Accessible accommodations at the ASA Conference

The hotel industry is customer-focused by nature, but here in Scottsdale, Arizona, the Westin Kierland Resort and Spa has taken hospitality to a new level in hosting the Autism Society of America’s (ASA) 38th Annual Conference.

ASA and Westin staff began laying the groundwork for the conference last fall, with much discussion on how to make the resort an especially comfortable and inviting place for people with Autism Spectrum Disorders and their families.

“It is very important to us that everyone feel welcome here. We wanted to minimize any guest concerns by paying attention to the details that would allow everyone to really enjoy themselves,” says Conference Services Manager Stacie Stephenson.

Some of those details have included staff sensitivity trainings attended by a representative from every department — so information could then be relayed to every person working in any capacity during the conference.

A waterfall in the lobby has been turned off for the duration of the conference because it might be distracting to individuals on the spectrum.

Resort chefs spent a great deal of time shopping for and preparing menus to guarantee that individuals with sensitivities to gluten and casein have a wide variety of food choices in each of the resort’s eight restaurants. The room service, box lunches and kid’s menus have also been modified to provide gluten-free, casein-free options.

Additional signage serves to make the sprawling accommodations especially easy to use. And extra staff is on-hand to provide assistance to any conference attendees needing a little extra time and attention.

“This is a positive learning experience for everyone involved, and our staff are truly benefiting as much as our patrons,” says Public Relations and Marketing Director Christie Noble.

Many people with autism and their families live in a society that may not understand or be accustomed to their needs. This year’s ASA Conference is themed Together a Brighter Tomorrow. The staff members here at the Westin Kierland have proven to be a great example of what we can all hope for.

Read Julie Dorcey’s biography.


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  1. Julie Dorcey Says:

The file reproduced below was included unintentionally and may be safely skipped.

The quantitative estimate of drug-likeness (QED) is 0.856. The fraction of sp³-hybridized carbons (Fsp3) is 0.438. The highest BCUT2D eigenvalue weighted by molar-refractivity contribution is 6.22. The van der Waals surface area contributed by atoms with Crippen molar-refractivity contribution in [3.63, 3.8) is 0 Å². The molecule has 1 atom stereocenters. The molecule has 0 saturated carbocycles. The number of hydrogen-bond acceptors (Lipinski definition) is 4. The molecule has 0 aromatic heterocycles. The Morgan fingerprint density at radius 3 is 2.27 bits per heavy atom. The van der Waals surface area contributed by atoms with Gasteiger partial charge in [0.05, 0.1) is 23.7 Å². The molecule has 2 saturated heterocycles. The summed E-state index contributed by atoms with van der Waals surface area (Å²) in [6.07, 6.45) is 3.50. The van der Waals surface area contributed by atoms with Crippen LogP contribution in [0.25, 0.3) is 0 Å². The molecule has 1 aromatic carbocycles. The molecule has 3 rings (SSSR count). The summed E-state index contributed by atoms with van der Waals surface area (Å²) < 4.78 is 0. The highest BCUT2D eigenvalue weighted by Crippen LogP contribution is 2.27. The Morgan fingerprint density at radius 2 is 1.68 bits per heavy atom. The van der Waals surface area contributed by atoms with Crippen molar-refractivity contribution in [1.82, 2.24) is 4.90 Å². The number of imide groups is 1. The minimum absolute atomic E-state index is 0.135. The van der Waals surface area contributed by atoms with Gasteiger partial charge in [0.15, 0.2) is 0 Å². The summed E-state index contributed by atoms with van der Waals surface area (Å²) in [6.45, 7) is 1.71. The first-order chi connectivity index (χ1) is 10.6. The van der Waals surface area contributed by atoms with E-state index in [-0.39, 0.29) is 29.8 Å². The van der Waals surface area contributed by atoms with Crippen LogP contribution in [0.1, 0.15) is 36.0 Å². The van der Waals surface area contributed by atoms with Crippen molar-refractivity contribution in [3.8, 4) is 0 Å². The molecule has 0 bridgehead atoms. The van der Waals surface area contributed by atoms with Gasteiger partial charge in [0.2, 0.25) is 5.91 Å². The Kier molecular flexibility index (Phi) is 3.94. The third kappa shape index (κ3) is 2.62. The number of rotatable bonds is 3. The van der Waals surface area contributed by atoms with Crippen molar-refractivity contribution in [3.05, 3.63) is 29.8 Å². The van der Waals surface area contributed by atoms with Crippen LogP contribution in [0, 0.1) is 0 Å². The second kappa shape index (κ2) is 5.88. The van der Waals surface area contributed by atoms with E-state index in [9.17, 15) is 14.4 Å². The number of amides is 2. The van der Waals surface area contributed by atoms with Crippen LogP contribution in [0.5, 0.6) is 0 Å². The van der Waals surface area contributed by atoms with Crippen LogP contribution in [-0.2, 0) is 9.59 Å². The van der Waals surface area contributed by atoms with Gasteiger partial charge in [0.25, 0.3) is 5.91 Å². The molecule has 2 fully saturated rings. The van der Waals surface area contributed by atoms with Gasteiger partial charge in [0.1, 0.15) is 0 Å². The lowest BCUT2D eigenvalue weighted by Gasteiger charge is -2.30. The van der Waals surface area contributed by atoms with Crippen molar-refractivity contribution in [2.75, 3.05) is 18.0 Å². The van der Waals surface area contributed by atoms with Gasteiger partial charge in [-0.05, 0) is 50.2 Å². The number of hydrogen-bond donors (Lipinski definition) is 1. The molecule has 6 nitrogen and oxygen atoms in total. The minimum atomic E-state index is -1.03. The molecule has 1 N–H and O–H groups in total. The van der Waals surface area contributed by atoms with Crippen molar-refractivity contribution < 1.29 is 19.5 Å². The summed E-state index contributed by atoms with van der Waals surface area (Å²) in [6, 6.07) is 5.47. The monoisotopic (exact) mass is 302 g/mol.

Hi Wayne!

    Thanks for the response!

    I agree that this is the way it should be everywhere.

    I would be happy to send you contact information for both the Westin Kierland Resort & Spa and ASA, if you would be interested in speaking with them in greater detail about the selection process.

    Again, thank you for reading: it was a phenomenal experience!

  2. Wayne Cummings Says:

    All I can say is, wow! No, I mean WOW!! As one who grapples with a mobility disorder, I’ve found that the hospitality industry’s support for guests with disabilities is, well, let’s just say ‘uneven’. As an example, I recently stayed at a major brand name hotel and needed a room with a roll-in shower. Despite my making that need clear at reservation time and despite having re-confirmed the specification some time later, when I arrived at the hotel I was told that there was no such room available. The manager on duty rather callously added, “that type of room is not guaranteed, you know” – as though I had objected to the color of the linens rather than the fact that I did not have a room with accessible indoor plumbing. Unfortunately, this is about par for the course in my travels.

    Considering that mobility needs are better understood and responded to by hoteliers than the needs of Autism Spectrum Disorder, I’m just stunned and delighted to hear about your experience with the Westin. I hope you will post more details about your experiences with the ASA conference, the hotel selection process you went through, and thoughts on what folks living with ASD should look for in accommodations.

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